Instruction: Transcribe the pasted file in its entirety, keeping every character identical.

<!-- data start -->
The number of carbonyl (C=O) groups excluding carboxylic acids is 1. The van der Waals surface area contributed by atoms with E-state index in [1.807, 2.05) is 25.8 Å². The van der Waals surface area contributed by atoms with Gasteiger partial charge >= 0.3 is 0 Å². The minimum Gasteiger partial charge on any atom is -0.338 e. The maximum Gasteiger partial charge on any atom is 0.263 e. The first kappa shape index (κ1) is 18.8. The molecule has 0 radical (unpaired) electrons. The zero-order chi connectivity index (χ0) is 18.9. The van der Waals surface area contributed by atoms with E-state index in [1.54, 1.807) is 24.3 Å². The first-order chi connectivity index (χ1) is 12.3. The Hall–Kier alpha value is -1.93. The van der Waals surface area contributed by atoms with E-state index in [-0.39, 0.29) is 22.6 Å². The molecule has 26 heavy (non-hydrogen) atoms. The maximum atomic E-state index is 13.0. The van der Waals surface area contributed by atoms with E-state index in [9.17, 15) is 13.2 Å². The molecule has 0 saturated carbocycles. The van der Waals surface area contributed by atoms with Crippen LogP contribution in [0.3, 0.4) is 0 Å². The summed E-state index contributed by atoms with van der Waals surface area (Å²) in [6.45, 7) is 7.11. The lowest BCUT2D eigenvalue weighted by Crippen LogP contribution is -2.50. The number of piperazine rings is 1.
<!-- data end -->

The number of carbonyl (C=O) groups excluding carboxylic acids is 1. The van der Waals surface area contributed by atoms with E-state index in [1.807, 2.05) is 25.8 Å². The van der Waals surface area contributed by atoms with Gasteiger partial charge >= 0.3 is 0 Å². The minimum Gasteiger partial charge on any atom is -0.338 e. The maximum Gasteiger partial charge on any atom is 0.263 e. The first kappa shape index (κ1) is 18.8. The molecule has 0 radical (unpaired) electrons. The zero-order chi connectivity index (χ0) is 18.9. The van der Waals surface area contributed by atoms with E-state index in [1.54, 1.807) is 24.3 Å². The first-order chi connectivity index (χ1) is 12.3. The Hall–Kier alpha value is -1.93. The van der Waals surface area contributed by atoms with E-state index in [-0.39, 0.29) is 22.6 Å². The molecule has 26 heavy (non-hydrogen) atoms. The maximum atomic E-state index is 13.0. The van der Waals surface area contributed by atoms with E-state index in [9.17, 15) is 13.2 Å². The molecule has 0 saturated carbocycles. The van der Waals surface area contributed by atoms with Crippen LogP contribution in [0.3, 0.4) is 0 Å². The summed E-state index contributed by atoms with van der Waals surface area (Å²) in [6.45, 7) is 7.11. The lowest BCUT2D eigenvalue weighted by Crippen LogP contribution is -2.50. The number of piperazine rings is 1.